The Sixth Wife: A Novel

The Sixth Wife: A Novel

by Suzannah Dunn
2.7 7


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The Sixth Wife: A Novel by Suzannah Dunn

A gripping novel of love, passion, betrayal, and heartbreak in the unstable Tudor court following the death of King Henry VIII

Clever, level-headed Katherine Parr has suffered through four years of marriage to the aging and irascible King Henry VIII—and she has survived, unlike the five wives who came before her. But less than a year after the old king's death, her heart is won by the dashing Thomas Seymour, and their hasty union undoes a lifetime of prudent caution.

An unwilling witness to the queen's late-blossoming love, Catherine, Duchess of Suffolk, harbors nagging suspicions of Kate's handsome and ambitious new husband. But as Catherine is drawn deeper into the web of politics ensnaring her oldest friend, it gradually becomes clear that she has her own dark tale to tell. For though Thomas might betray his wife for power, Catherine might betray her for passion, risking everything she has in a world where love is a luxury not even royalty can easily afford.

Product Details

ISBN-13: 9780061431562
Publisher: HarperCollins Publishers
Publication date: 01/08/2008
Pages: 336
Product dimensions: 5.31(w) x 8.00(h) x 0.75(d)

About the Author

Suzannah Dunn is the author of ten novels in the United Kingdom, including The Sixth Wife and The Queen of Subtleties, both published in the United States as well. She lives in Brighton, England.

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The Sixth Wife 2.7 out of 5 based on 0 ratings. 6 reviews.
darlene10 More than 1 year ago
i really enjoyed this book and thought it was the best one of her's that i have read.
Anonymous More than 1 year ago
Anonymous More than 1 year ago
Guest More than 1 year ago
I was not alone on this one, I am in a book club and we all came away with the same feeling. The title was misleading, it should have been the sixth wifes back stabing skanky friend, who could not stand Thomas (Katherine Parrs husband) from pass meeting. She knew his reputation. Also, she could not figure out why Katherine Parr would agree to marry such a man and still has the affair with him. Come on people Thomas was not the only man around. I or we expected to read about the sixth wife not her friend.
Guest More than 1 year ago
I was most dissapointed with this book. I don't know why authors writing about Henry VIII and his wives feel it neccessary to add distasteful sexual content to their works, but it doesn't have a place in historical fiction.Also, Katherine seemed a sideshow, the main plot Cathy and her affair with Katherine's slime mold of a husband.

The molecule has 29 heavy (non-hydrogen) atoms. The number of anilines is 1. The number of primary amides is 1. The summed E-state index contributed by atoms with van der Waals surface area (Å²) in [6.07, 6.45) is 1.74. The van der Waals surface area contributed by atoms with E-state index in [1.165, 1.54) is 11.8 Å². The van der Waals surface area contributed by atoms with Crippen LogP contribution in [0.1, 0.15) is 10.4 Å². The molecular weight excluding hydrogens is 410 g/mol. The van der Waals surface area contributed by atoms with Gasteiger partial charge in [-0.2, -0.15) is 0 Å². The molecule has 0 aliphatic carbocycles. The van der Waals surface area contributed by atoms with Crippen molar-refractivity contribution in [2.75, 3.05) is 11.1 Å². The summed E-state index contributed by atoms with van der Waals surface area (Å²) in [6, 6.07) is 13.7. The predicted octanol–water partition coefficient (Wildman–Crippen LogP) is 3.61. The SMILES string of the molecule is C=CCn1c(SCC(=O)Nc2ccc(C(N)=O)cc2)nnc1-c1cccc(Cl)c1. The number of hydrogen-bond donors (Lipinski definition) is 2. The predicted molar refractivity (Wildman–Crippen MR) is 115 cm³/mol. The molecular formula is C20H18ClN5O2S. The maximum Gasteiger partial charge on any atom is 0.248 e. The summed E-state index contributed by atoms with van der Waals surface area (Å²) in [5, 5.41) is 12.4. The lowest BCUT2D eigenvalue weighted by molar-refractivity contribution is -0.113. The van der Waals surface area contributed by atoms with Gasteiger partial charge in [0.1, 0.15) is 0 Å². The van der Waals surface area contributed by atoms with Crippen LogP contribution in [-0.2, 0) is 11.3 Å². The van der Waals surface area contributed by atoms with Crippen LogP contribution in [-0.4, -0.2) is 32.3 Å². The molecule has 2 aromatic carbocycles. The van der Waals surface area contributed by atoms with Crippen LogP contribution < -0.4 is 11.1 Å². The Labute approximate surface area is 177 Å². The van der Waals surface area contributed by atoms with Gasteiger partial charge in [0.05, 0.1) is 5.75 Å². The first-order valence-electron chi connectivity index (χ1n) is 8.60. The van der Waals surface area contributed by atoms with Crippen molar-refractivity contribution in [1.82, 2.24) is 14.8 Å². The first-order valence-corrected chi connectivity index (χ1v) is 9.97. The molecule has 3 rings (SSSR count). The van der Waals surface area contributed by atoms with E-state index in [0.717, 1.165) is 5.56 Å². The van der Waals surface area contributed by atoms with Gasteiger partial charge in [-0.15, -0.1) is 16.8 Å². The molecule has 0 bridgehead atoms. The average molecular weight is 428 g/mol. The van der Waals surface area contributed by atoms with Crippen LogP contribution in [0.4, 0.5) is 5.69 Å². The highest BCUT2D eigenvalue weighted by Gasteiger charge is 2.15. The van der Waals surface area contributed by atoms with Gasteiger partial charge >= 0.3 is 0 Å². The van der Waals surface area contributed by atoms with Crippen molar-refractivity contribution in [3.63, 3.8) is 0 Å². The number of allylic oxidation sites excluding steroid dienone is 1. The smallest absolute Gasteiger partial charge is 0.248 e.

harstan More than 1 year ago
Considered pragmatic by her friends especially the Duchess of Suffolk Catherine Brandon, twice widowed Katherine Parr became the sixth wife of King Henry VIII, a position not known for its longevity. Perhaps it was the experience gained from being wedded to two much older husbands, bur Katherine proved her practical nature by surviving four years with the elderly monarch until he died, making her unique as the Dowager Queen,. Within a few months of becoming a widow again, Katherine marries Thomas Seymour, whom she was in love with before Henry ¿exiled¿ him to Brussels so he could marry her he since has returned to England and become a confidante of Princess Elizabeth. They have a daughter Mary, but was her last marriage a happy one ponders Catherine as Thomas seems more fascinated with the princess than his once royal wife? --- This is an interesting biographical fiction novel that looks deep into the latter part of the life of Katherine Parr, mostly from just after she became a thrice widow. The story is told almost exclusively by Catherine looking back after Katherine has died in 1548 so lacks a historiographic counterpoint as the subject¿s best friend distrusted her last ambitious husband, who she believed married the ¿Widow¿ for her political connections. One interesting side note is that the vernacular used is twenty-first century (explained why by Suzannah Dunn in an afterward) so that purists who prefer Shakespearean English should pass as the idioms are technologically modern thou who find Shakespeare as ¿ye olde¿ English will appreciate the anachronism. Well written, THE SIXTH WIFE provides a fascinating slant on the Tudor age especially life near the top during the five years after Henry¿s demise. --- Harriet Klausner